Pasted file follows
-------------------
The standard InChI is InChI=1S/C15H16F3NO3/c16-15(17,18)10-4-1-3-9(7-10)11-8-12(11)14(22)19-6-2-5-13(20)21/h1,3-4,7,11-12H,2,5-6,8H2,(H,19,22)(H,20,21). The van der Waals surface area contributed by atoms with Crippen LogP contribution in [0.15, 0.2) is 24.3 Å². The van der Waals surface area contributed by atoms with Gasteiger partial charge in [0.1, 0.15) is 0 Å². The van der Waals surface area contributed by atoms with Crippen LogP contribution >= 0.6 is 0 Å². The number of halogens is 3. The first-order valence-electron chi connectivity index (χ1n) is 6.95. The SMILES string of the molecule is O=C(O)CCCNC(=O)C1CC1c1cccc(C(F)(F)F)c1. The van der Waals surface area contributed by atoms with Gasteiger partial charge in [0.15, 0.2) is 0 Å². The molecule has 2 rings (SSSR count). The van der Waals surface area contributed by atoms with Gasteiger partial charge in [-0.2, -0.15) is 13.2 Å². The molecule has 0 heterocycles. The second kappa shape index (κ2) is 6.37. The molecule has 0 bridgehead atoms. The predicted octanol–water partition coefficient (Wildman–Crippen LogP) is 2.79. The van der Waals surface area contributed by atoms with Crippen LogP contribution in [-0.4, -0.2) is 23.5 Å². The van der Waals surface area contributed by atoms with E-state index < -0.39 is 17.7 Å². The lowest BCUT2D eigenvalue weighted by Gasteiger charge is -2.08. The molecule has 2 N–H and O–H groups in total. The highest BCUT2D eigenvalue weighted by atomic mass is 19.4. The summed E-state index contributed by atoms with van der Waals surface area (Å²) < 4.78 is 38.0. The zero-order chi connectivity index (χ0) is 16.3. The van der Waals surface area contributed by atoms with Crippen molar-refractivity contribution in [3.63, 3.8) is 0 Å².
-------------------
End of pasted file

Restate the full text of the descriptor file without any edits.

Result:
The standard InChI is InChI=1S/C15H16F3NO3/c16-15(17,18)10-4-1-3-9(7-10)11-8-12(11)14(22)19-6-2-5-13(20)21/h1,3-4,7,11-12H,2,5-6,8H2,(H,19,22)(H,20,21). The van der Waals surface area contributed by atoms with Crippen LogP contribution in [0.15, 0.2) is 24.3 Å². The van der Waals surface area contributed by atoms with Gasteiger partial charge in [0.1, 0.15) is 0 Å². The van der Waals surface area contributed by atoms with Crippen LogP contribution >= 0.6 is 0 Å². The number of halogens is 3. The first-order valence-electron chi connectivity index (χ1n) is 6.95. The SMILES string of the molecule is O=C(O)CCCNC(=O)C1CC1c1cccc(C(F)(F)F)c1. The van der Waals surface area contributed by atoms with Gasteiger partial charge in [0.15, 0.2) is 0 Å². The molecule has 2 rings (SSSR count). The van der Waals surface area contributed by atoms with Gasteiger partial charge in [-0.2, -0.15) is 13.2 Å². The molecule has 0 heterocycles. The second kappa shape index (κ2) is 6.37. The molecule has 0 bridgehead atoms. The predicted octanol–water partition coefficient (Wildman–Crippen LogP) is 2.79. The van der Waals surface area contributed by atoms with Crippen LogP contribution in [-0.4, -0.2) is 23.5 Å². The van der Waals surface area contributed by atoms with E-state index < -0.39 is 17.7 Å². The lowest BCUT2D eigenvalue weighted by Gasteiger charge is -2.08. The molecule has 2 N–H and O–H groups in total. The highest BCUT2D eigenvalue weighted by atomic mass is 19.4. The summed E-state index contributed by atoms with van der Waals surface area (Å²) < 4.78 is 38.0. The zero-order chi connectivity index (χ0) is 16.3. The van der Waals surface area contributed by atoms with Crippen molar-refractivity contribution in [3.63, 3.8) is 0 Å².